A senior government official, while speaking to journalists on Sunday, explained how Russia and India have a commonality of approach.
On Syria, the official said, "we have similar views. It is for the citizens of Syria to decide and not outsiders. Second, there are issues within Syria between different groups and political parties, etc. It has to be settled within Syria by the political process by the Syrians themselves."
The senior official negated the American stand on Syria, saying, "There is no military solution. Supplies of weapons are not conducive to the situation or solving it. The Russians have taken the Syrian situation a step forward. Remember, we had talked about Syria at the BRICS summit at Durban as well. India and Russia's approach to Syria is very similar."
On Afghanistan, the official said, "Both Russia and India are very concerned over Afghanistan. We believe any regression in Afghanistan, like going back to the source of extremism, terrorism or barbarism is a matter of concern. Russia and India are working together. There is fundamental commonality in the way we approach Afghanistan."
India and Russia will discuss the situation in Afghanistan on Monday. "Russia, India and China had discussed Afghanistan in February," the official said. "Our foreign offices talk about it regularly. This time, we will talk about it at the highest level."
On Monday, the ministry of external affairs said, India and Russia will sign six agreements and memorandums of understanding.
One is the treaty between the two countries about transfer of sentenced persons which will help 'facilitate the process of social rehabilitation of sentenced persons of the other country by providing the opportunity to serve their sentences in their country of nationality, under certain conditions.'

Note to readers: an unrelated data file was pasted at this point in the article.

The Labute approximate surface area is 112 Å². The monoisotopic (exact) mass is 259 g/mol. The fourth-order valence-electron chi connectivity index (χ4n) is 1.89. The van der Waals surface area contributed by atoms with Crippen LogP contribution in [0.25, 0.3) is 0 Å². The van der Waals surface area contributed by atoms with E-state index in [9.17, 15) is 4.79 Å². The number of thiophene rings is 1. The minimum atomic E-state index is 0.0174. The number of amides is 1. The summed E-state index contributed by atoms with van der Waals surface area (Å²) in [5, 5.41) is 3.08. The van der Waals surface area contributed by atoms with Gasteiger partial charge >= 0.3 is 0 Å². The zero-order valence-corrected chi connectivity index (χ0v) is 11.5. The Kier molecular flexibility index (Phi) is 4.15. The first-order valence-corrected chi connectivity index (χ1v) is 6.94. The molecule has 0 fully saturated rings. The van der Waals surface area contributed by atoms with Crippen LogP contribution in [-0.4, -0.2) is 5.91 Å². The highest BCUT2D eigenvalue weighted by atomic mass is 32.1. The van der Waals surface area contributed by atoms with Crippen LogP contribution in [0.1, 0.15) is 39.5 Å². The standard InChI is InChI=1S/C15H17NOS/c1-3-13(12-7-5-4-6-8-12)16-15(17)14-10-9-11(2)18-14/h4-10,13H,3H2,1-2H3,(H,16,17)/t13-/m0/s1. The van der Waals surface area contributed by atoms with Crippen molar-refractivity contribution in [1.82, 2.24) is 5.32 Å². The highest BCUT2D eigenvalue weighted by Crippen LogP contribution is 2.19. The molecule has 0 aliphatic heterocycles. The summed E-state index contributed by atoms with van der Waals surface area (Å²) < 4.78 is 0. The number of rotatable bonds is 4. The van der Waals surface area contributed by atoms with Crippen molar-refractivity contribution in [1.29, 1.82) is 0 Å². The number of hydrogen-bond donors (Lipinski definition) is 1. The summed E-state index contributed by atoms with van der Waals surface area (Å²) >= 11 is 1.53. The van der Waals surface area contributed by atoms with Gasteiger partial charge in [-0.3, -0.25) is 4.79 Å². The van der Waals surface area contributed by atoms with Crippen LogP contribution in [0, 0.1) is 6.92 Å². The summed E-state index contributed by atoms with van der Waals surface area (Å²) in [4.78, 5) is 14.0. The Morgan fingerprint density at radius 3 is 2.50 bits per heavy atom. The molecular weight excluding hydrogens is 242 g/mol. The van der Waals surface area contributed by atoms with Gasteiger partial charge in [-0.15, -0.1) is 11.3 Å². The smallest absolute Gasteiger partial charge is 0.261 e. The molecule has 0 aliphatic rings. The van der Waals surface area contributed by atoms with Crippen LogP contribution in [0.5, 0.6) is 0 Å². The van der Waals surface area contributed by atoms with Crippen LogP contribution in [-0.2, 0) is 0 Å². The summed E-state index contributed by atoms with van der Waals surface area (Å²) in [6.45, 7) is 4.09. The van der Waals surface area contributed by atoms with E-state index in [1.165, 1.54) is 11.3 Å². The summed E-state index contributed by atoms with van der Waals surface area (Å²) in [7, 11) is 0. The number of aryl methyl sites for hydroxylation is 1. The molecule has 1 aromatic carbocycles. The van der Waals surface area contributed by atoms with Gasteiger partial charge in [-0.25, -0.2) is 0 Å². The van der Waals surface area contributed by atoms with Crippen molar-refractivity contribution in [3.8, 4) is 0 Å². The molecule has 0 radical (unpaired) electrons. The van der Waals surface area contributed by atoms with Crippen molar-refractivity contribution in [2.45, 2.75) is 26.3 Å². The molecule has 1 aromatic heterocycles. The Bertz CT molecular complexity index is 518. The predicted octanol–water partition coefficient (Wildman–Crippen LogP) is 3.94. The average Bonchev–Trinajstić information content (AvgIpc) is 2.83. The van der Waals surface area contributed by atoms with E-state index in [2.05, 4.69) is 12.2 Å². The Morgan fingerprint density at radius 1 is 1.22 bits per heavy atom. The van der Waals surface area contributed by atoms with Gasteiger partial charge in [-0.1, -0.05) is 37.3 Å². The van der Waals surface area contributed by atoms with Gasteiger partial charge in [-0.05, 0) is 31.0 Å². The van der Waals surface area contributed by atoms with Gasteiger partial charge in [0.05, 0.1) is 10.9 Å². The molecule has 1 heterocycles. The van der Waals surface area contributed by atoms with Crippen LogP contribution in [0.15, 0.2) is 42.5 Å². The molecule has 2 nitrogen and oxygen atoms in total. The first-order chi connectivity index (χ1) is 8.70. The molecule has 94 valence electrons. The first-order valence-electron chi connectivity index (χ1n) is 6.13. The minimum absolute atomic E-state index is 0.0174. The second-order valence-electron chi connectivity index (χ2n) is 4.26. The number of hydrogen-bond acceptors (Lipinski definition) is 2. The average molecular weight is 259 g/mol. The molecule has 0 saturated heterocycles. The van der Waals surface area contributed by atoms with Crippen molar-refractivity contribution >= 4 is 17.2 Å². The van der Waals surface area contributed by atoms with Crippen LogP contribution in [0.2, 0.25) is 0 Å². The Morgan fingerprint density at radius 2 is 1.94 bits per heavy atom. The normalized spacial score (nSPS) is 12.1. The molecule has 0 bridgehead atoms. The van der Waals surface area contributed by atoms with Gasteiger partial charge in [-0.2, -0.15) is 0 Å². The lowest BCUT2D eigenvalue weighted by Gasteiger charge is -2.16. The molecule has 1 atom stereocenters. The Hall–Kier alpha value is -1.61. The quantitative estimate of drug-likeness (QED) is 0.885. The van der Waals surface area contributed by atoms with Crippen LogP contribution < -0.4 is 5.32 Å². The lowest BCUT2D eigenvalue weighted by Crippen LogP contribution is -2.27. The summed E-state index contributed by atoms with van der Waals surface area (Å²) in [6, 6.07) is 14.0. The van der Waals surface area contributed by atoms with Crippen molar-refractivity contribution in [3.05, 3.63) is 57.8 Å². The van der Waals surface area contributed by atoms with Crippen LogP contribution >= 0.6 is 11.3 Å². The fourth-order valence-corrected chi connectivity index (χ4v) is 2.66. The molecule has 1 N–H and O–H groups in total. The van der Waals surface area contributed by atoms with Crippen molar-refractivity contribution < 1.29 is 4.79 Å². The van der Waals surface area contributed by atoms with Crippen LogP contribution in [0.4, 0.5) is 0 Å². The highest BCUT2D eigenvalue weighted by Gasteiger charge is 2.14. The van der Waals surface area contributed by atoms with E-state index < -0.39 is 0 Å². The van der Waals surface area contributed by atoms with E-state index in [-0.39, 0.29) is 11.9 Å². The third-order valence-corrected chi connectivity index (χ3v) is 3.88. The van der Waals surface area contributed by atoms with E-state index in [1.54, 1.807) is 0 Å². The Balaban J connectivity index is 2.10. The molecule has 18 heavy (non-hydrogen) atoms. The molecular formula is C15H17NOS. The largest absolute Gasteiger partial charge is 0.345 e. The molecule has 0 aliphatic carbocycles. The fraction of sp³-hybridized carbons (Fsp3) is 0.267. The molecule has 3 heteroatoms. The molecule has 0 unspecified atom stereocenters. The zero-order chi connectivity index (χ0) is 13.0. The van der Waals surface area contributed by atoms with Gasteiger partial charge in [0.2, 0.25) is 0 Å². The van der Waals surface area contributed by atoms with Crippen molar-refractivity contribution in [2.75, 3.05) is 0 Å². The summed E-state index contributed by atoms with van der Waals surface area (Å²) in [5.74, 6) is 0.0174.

Another agreement is to facilitate closer technical cooperation in the field of standardisation with the aim of exchanging necessary information and expertise.
Also, for transfer of technology and to enhance cooperation in information technology, nano-technology, environmental sciences and alternate energy, both countries will sign an MoU.
Another MoU will be in the field of energy saving and energy efficiency.
On the eve of Dr Singh's departure for Russia, Petroleum Minister M Veerappa Moily, while defending businessman Kumaramangalam Birla in the coal scam case, said, 'India cannot become like Russia, where investors are not prepared to go and billionaires are put behind the bars.'
Such issues will not be blown out of proportion between Russia and India.
As former ambassador to Russia Ronen Sen told Rediff.com, "Despite occasional hiccups and problems, this relationship is the closest and most resilient relationship between any two countries in the last 60 years of world history."
Image: Prime Minister Manmohan Singh at the welcoming ceremony at Moscow's Vnukovo airport on Sunday. Photograph: Sergei Karpukhin/Reuters